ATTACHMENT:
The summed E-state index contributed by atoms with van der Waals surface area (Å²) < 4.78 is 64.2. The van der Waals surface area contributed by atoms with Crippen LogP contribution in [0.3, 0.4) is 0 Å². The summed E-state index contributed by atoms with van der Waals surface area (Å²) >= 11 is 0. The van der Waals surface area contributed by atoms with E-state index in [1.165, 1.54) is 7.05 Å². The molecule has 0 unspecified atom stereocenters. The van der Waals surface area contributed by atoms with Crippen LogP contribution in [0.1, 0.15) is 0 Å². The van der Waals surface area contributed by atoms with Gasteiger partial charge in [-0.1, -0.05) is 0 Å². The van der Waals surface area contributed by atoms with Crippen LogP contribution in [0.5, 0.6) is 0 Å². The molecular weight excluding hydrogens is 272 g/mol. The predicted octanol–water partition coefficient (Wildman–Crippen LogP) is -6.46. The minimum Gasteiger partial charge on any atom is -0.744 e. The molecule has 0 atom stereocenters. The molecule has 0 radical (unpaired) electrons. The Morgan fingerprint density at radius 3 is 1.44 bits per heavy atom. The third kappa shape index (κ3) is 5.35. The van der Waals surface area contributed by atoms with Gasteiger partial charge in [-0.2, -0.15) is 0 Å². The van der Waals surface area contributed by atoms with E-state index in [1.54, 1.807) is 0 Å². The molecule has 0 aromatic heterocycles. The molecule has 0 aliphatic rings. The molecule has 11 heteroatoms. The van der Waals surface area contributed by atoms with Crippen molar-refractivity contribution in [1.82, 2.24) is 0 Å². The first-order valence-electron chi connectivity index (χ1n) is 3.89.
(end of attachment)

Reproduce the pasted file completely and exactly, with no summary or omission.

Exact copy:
The summed E-state index contributed by atoms with van der Waals surface area (Å²) < 4.78 is 64.2. The van der Waals surface area contributed by atoms with Crippen LogP contribution in [0.3, 0.4) is 0 Å². The summed E-state index contributed by atoms with van der Waals surface area (Å²) >= 11 is 0. The van der Waals surface area contributed by atoms with E-state index in [1.165, 1.54) is 7.05 Å². The molecule has 0 unspecified atom stereocenters. The van der Waals surface area contributed by atoms with Crippen LogP contribution in [0.1, 0.15) is 0 Å². The van der Waals surface area contributed by atoms with Gasteiger partial charge in [-0.1, -0.05) is 0 Å². The van der Waals surface area contributed by atoms with Crippen LogP contribution in [0.5, 0.6) is 0 Å². The molecular weight excluding hydrogens is 272 g/mol. The predicted octanol–water partition coefficient (Wildman–Crippen LogP) is -6.46. The minimum Gasteiger partial charge on any atom is -0.744 e. The molecule has 0 atom stereocenters. The molecule has 0 radical (unpaired) electrons. The Morgan fingerprint density at radius 3 is 1.44 bits per heavy atom. The third kappa shape index (κ3) is 5.35. The van der Waals surface area contributed by atoms with Gasteiger partial charge in [-0.2, -0.15) is 0 Å². The van der Waals surface area contributed by atoms with E-state index in [1.54, 1.807) is 0 Å². The molecule has 0 aromatic heterocycles. The molecule has 0 aliphatic rings. The molecule has 11 heteroatoms. The van der Waals surface area contributed by atoms with Crippen molar-refractivity contribution in [1.82, 2.24) is 0 Å². The first-order valence-electron chi connectivity index (χ1n) is 3.89.